Nuremberg taught me that creating a world of tolerance and compassion would be a long and arduous task. And I also learned that if we did not devote ourselves to developing effective world law, the same cruel mentality that made the Holocaust possible might one day destroy the entire human race.
—Benjamin B. Ferencz
After World War II, the United States sought to bring 185 German leaders to justice before a special military tribunal at Nuremberg. Benjamin B. Ferencz served as both investigator and prosecutor in this process. His experiences in both roles inspired him to advocate for an international system of justice that would help prevent the recurrence of world wars and of crimes like genocide.
Ferencz was born in the Carpathian Mountains of Transylvania in 1920. When he was ten months old his family moved to New York city. They lived in Hell’s Kitchen, an impoverished neighborhood. Ferencz obtained a scholarship to Harvard Law School and graduated in 1943. After graduation, he joined an anti-aircraft artillery battalion in General George S. Patton’s Third Army that invaded and fought in Europe.
As Nazi atrocities were uncovered late in the war, the US Army created a War Crimes Branch to gather evidence of the crimes. Ferencz was assigned to one of the investigative teams. As US Army troops liberated concentration camps such as Mauthausen and Buchenwald, Ferencz accompanied them to seize documents and record evidence of the crimes committed there.
"The Biggest Murder Trial in History"
After his release from the US Army at the end of 1945, Ferencz returned to Europe to assist in the US prosecution of German leaders in the Subsequent Nuremberg Proceedings. He led a team of about 50 researchers who sought out German records and scoured them for evidence to be used in the trials. The team discovered a collection of reports that tabulated the murder of hundreds of thousands of mostly Jewish civilians by the Einsatzgruppen. When Ferencz urged Chief Counsel Telford Taylor to put the Einsatzgruppen leaders on trial, Taylor agreed and assigned Ferencz to prosecute the case. Ferencz was only 27 years old and had never tried a case.
Using only wartime German documents and their own testimony, Ferencz prosecuted 22 SS officers who had served in the Einsatzgruppen, charging them with war crimes and crimes against humanity for their role in murdering more than one million victims. The scale of the murders led the press to dub the case "the biggest murder trial in history." In his opening statement, Ferencz said:
Vengeance is not our goal, nor do we seek merely a just retribution. We ask this court to affirm by international penal action, man's right to live in peace and dignity, regardless of his race or creed. The case we present is a plea of humanity to law.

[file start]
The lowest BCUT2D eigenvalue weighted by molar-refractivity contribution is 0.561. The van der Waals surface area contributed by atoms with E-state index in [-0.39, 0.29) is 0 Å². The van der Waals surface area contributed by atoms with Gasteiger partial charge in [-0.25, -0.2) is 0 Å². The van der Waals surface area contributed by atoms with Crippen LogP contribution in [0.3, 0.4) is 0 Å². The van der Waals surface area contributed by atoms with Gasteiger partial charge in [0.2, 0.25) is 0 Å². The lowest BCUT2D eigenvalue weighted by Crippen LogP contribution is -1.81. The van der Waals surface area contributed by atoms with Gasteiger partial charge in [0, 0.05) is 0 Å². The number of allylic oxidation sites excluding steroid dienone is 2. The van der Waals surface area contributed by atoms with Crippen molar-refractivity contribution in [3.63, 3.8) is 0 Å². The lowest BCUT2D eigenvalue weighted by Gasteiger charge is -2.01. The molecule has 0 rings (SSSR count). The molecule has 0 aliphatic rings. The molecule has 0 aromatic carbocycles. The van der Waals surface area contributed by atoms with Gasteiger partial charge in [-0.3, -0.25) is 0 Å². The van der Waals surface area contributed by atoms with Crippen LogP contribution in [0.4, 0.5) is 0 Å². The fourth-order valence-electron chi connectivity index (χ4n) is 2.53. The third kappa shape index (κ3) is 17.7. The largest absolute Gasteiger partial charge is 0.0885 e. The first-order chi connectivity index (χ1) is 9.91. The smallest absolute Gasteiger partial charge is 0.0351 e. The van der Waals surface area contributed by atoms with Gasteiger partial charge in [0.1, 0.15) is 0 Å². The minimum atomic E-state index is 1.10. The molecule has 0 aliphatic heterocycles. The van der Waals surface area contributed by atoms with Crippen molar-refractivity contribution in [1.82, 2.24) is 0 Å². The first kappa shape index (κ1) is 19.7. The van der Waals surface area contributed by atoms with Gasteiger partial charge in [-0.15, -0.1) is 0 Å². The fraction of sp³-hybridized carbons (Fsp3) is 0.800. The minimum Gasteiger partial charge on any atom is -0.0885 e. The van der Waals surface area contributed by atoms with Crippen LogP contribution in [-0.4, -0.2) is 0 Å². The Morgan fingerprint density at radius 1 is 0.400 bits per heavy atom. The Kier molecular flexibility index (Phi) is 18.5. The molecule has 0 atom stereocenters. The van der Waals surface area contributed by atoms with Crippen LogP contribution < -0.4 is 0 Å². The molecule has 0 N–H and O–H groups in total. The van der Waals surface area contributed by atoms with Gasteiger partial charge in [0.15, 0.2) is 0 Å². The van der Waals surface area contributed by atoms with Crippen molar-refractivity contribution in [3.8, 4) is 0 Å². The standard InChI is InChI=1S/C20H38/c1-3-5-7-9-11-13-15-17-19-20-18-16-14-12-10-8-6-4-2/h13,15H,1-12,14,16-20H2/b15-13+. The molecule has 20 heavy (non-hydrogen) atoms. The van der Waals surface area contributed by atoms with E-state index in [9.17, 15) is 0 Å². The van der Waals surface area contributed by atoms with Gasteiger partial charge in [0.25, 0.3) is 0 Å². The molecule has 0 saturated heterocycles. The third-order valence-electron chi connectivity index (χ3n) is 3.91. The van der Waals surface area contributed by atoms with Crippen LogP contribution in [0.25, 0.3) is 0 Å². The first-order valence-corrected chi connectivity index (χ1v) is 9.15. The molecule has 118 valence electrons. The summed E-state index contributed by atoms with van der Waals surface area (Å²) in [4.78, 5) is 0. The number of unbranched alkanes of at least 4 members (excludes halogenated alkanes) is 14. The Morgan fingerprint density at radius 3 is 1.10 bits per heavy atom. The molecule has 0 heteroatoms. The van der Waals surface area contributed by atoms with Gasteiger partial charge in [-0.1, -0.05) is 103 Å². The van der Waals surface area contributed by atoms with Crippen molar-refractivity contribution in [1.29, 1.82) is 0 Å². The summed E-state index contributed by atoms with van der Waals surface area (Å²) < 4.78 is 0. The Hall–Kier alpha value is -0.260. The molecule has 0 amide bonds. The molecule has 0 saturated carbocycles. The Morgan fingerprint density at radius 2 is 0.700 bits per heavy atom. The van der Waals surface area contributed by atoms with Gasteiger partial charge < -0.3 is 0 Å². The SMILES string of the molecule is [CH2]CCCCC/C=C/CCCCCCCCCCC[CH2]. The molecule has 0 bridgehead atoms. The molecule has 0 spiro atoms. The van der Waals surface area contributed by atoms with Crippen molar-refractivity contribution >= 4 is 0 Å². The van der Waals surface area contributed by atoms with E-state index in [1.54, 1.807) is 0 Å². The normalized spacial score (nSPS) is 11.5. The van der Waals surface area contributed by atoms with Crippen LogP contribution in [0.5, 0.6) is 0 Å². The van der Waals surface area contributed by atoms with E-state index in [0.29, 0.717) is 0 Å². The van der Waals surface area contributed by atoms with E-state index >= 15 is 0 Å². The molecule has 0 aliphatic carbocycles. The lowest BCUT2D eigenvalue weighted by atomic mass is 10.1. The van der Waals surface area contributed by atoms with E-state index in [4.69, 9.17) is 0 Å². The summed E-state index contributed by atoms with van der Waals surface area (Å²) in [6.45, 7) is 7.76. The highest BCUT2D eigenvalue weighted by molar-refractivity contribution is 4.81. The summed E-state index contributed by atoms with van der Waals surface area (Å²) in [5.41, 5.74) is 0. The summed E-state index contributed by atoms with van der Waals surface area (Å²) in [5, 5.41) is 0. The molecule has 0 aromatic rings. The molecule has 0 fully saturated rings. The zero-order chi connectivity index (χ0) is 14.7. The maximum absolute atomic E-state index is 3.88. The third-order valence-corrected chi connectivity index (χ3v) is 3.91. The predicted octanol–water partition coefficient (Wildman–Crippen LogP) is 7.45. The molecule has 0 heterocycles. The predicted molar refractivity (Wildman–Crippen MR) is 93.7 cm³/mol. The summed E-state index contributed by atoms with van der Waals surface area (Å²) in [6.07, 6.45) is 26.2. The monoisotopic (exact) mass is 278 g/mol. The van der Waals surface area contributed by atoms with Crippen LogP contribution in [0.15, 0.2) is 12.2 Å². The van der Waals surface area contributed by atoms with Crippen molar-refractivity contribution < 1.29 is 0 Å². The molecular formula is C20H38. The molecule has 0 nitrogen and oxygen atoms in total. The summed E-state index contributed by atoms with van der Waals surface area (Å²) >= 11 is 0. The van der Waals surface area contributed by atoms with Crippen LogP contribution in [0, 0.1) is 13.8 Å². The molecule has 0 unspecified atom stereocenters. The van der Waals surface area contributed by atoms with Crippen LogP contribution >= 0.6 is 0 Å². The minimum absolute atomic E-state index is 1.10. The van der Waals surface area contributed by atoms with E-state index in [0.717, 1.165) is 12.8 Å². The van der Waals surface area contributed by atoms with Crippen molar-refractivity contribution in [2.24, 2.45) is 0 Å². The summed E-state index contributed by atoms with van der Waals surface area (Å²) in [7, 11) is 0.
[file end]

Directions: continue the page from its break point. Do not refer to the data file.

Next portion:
The court found 20 defendants guilty of war crimes and crimes against humanity and two guilty of a lesser charge. Fourteen defendants were sentenced to death, more than in any other of the Nuremberg proceedings.
The Fight for Postwar Justice
In 1948, Ferencz became head of the Jewish Restitution Successor Organization. This organization sought to aid Holocaust survivors by recovering property stolen by Nazi Germany from its victims. In the 1950s, he helped negotiate West Germany’s agreement to pay reparations to Nazi victims. He also helped Jewish survivors submit their claims.
After returning to the United States in 1956, Ferencz joined the private law practice of Telford Taylor. In 1970, Ferencz decided to devote his time to advocating for an international system of criminal justice that he believes is essential for world peace. "Law, not war," became his motto.
Through numerous books and articles and tireless lobbying efforts with UN officials and the international legal community, he pushed for the creation of an international criminal code and a standing court to try international crimes. He saw success in both endeavors in 1998, when UN member states approved the Rome Statute of the International Criminal Court. This statute established the ICC and defined the crimes within its jurisdiction, specifically genocide, crimes against humanity and war crimes. In 2018, Ferencz’s goal of outlawing war was achieved when the crime of aggression came under the ICC’s jurisdiction.
The ICC began operating in 2002. At its first trial, the prosecutors invited Ferencz to give the closing statement. "What makes this Court so distinctive," Ferencz said, "is its primary goal to deter crimes before they take place by letting wrongdoers know in advance that they will be called to account by an impartial International Criminal Court. The law can no longer be silent but must instead be heard and enforced to protect the fundamental rights of people everywhere."
Ferencz and the United States Holocaust Memorial Museum
Ferencz continues to seek justice for the victims of atrocities. In 2017, he partnered with the United States Holocaust Memorial Museum’s Simon-Skjodt Center for the Prevention of Genocide to establish the Ferencz International Justice Initiative. The initiative assists the victims of genocide, crimes against humanity, and war crimes in their pursuit of justice and accountability.
Critical Thinking Questions
- Beyond the verdicts, what impact did the trials have?
- How does this trial demonstrate the complexity and the systematic nature of the German efforts to abuse and kill the Jews?
- Besides military participants, what other professionals were charged with crimes in the wake of the Holocaust? How did national histories, agendas, and priorities affect the effort to try war criminals after the war?
- Investigate trials conducted by individual countries in the late 1940s.